Two Missouri Sports Betting Bills Gain Widespread Early Support

Two Missouri Sports Betting Bills Gain Widespread Early Support
Fact Checked by Jim Tomlin

During a public hearing in a Missouri House of Representatives committee on Wednesday night, two bills on sports gambling were discussed. What legislators heard was overwhelmingly strong support for those Missouri sports betting bills.

At issue are HB 556, sponsored by Republican Rep. Dan Houx, and HB 581, sponsored by Republican Rep. Phil Christofanelli. The two pieces of legislation would legalize and regulate retail and online sports gambling in Missouri.

Next Steps for Sports Betting Proposals

The bills have had second readings in the House and on Wednesday night were in the Emerging Issues Committee where a parade of supporters – sportsbook operators, representatives of St. Louis and Kansas City sports teams, casino operators, the Missouri Chamber of Commerce and Industry, even the City of Kansas City – endorsed the sports betting bills. The proposals are part of the latest effort to approve sports wagering in Missouri, but such efforts have failed in the past.

The lone voice speaking in opposition was that of a Jefferson City resident who challenged the proposed financial advantages that sports gambling would bring.

A wagering tax of 10% would be imposed on the adjusted gross receipts of the sports gambling operators, with major national players such as BetMGM Sportsbook Missouri, FanDuel, DraftKings, Caesars and PointsBet very likely to show interest.

Some proponents mentioned a reality that often comes up regarding sports gambling. Many states neighboring Missouri already have wagering on sports, including Kansas, which adopted it last year. In December, Kansas had more than $10 million in gaming revenue with the state’s take topping $1 million for the month. Some other nearby sports gambling states are Illinois, Iowa, Arkansas and Tennessee.

More Than 30 States Offer Legal Wagering on Sports

The argument is obvious: Missouri residents are already doing their sports betting elsewhere and Missouri is losing out on that potential revenue. More than 30 states have legalized some form of sports gambling whether retail, online or both. In most states, DraftKings and FanDuel have turned their lingering nationwide name recognition as fantasy sports operators into positions of market leadership in sports betting. A DraftKings Missouri Sportsbook and FanDuel Missouri Sportsbook would be of great interest to those operators.

“The reality is that anyone right now can download an app on their phone and participate in sports wagering in the state of Missouri. They’re just doing so illegally but it’s happening all across our state,” Christofanelli said at the outset of the public hearing.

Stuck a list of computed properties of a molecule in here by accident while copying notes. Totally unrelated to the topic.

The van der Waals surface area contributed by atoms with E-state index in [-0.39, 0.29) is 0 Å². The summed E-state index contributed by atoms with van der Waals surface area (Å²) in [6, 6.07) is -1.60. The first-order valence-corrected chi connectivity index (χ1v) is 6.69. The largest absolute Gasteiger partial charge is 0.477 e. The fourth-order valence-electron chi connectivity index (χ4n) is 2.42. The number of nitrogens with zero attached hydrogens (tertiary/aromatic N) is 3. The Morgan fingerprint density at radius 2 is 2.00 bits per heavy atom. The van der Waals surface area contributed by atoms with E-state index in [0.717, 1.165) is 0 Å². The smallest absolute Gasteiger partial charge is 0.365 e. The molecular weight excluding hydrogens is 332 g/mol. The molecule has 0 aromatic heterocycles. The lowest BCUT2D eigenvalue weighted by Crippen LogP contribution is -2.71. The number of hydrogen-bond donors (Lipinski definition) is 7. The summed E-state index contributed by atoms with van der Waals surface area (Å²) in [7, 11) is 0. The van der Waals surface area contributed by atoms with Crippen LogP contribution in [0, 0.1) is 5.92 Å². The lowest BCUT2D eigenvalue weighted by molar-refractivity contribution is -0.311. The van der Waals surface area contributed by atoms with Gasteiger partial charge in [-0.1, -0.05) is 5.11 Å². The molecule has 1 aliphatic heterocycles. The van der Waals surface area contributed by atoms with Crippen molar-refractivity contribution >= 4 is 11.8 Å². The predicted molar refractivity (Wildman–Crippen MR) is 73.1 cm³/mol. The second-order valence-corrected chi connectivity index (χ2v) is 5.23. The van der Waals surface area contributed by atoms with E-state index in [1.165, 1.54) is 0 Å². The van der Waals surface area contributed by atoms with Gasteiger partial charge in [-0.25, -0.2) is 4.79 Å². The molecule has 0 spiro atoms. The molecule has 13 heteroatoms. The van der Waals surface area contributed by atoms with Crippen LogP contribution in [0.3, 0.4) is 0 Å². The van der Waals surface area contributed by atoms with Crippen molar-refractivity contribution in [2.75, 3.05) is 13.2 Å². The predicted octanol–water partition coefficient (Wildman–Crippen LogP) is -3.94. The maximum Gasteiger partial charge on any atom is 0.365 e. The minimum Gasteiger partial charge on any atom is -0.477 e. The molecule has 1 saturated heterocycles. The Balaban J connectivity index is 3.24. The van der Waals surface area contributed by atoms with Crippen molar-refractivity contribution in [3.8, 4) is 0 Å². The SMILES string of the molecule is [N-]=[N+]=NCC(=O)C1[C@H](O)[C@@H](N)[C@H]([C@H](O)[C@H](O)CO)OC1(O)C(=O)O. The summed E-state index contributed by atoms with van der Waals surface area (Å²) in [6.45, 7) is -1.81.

“The problem with that is that there’s no regulatory oversight. We have no idea if they’re making sure that these people are of age to place wagers (the Missouri bills set the sports gambling age at 21). There’s no protection for compulsive gambling on these illegal apps. And the revenue goes overseas. … I think that revenue ought to be right here in Missouri and work for Missouri’s priorities.”

One after another, proponents of the sports gambling bills – including representatives from the Kansas City Chiefs, St. Louis Cardinals, Kansas City Royals and other sports teams – addressed the committee and threw their support behind the two measures.

The 2021-22 fiscal year saw the state bring in a record $1.9 billion Missouri casino revenue for the period ending in July 2022. 

So Missouri does have a history with gaming. There were no votes taken on the sports betting bills yet. But the legislation is expected to advance through a committee process and finally to the full House.

Hurdles Remain For Sports Gambling Bills

However, that may prove to be the easy part for the sports gambling bills. Last year, sports wagering passed in the Missouri House of Representatives but was stopped cold in the state Senate

In the Senate, there is significant resistance to passing sports wagering unless it’s also coupled with video lottery terminal (VLT) legislation that would allow gambling machines in a myriad of venues.

It remains to be seen whether the gambling machine issue in the Senate thwarts sports gambling again in Missouri.



Bill Ordine

Bill Ordine was a reporter and editor in news and sports for the Philadelphia Inquirer and Baltimore Sun for 25 years, and was a lead reporter on a team that was a finalist for the Pulitzer Prize in Breaking News. Bill started reporting on casinos and gaming shortly after Atlantic City’s first gambling halls opened and wrote a syndicated column on travel to casino destinations for 10 years. He covered the World Series of Poker for a decade and his articles on gaming have appeared in many major U.S. newspapers, such as the Los Angeles Times, Chicago Tribune, Miami Herald and others.

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